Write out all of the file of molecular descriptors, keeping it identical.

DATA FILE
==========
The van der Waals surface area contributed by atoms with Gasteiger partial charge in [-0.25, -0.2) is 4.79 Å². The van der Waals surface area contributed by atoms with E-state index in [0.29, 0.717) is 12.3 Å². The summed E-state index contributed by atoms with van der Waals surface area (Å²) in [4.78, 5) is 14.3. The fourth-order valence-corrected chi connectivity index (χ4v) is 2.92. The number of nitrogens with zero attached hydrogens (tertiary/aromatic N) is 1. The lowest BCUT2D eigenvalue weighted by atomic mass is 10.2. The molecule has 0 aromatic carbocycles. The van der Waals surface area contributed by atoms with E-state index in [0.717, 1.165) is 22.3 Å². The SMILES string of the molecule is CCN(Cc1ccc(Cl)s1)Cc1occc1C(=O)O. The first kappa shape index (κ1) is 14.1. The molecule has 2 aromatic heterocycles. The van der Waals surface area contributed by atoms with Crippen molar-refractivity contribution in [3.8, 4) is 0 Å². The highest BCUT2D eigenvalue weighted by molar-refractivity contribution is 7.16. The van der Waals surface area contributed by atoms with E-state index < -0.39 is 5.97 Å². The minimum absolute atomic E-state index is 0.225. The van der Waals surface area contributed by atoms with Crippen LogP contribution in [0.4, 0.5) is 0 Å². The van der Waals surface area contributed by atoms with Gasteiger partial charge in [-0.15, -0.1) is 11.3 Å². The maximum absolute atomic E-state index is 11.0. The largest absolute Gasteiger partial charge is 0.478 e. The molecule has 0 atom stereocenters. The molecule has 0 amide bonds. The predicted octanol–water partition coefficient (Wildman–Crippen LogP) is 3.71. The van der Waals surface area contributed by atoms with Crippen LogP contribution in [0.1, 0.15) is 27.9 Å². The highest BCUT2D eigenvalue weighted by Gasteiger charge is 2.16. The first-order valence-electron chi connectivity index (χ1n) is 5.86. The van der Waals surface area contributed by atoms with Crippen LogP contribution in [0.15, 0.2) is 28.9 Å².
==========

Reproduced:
The van der Waals surface area contributed by atoms with Gasteiger partial charge in [-0.25, -0.2) is 4.79 Å². The van der Waals surface area contributed by atoms with E-state index in [0.29, 0.717) is 12.3 Å². The summed E-state index contributed by atoms with van der Waals surface area (Å²) in [4.78, 5) is 14.3. The fourth-order valence-corrected chi connectivity index (χ4v) is 2.92. The number of nitrogens with zero attached hydrogens (tertiary/aromatic N) is 1. The lowest BCUT2D eigenvalue weighted by atomic mass is 10.2. The molecule has 0 aromatic carbocycles. The van der Waals surface area contributed by atoms with E-state index in [0.717, 1.165) is 22.3 Å². The SMILES string of the molecule is CCN(Cc1ccc(Cl)s1)Cc1occc1C(=O)O. The first kappa shape index (κ1) is 14.1. The molecule has 2 aromatic heterocycles. The van der Waals surface area contributed by atoms with Crippen molar-refractivity contribution in [3.8, 4) is 0 Å². The highest BCUT2D eigenvalue weighted by molar-refractivity contribution is 7.16. The van der Waals surface area contributed by atoms with E-state index < -0.39 is 5.97 Å². The minimum absolute atomic E-state index is 0.225. The van der Waals surface area contributed by atoms with Crippen LogP contribution in [0.4, 0.5) is 0 Å². The van der Waals surface area contributed by atoms with Gasteiger partial charge in [-0.15, -0.1) is 11.3 Å². The maximum absolute atomic E-state index is 11.0. The largest absolute Gasteiger partial charge is 0.478 e. The molecule has 0 atom stereocenters. The molecule has 0 amide bonds. The predicted octanol–water partition coefficient (Wildman–Crippen LogP) is 3.71. The van der Waals surface area contributed by atoms with Crippen LogP contribution in [0.1, 0.15) is 27.9 Å². The highest BCUT2D eigenvalue weighted by Gasteiger charge is 2.16. The first-order valence-electron chi connectivity index (χ1n) is 5.86. The van der Waals surface area contributed by atoms with Crippen LogP contribution in [0.15, 0.2) is 28.9 Å².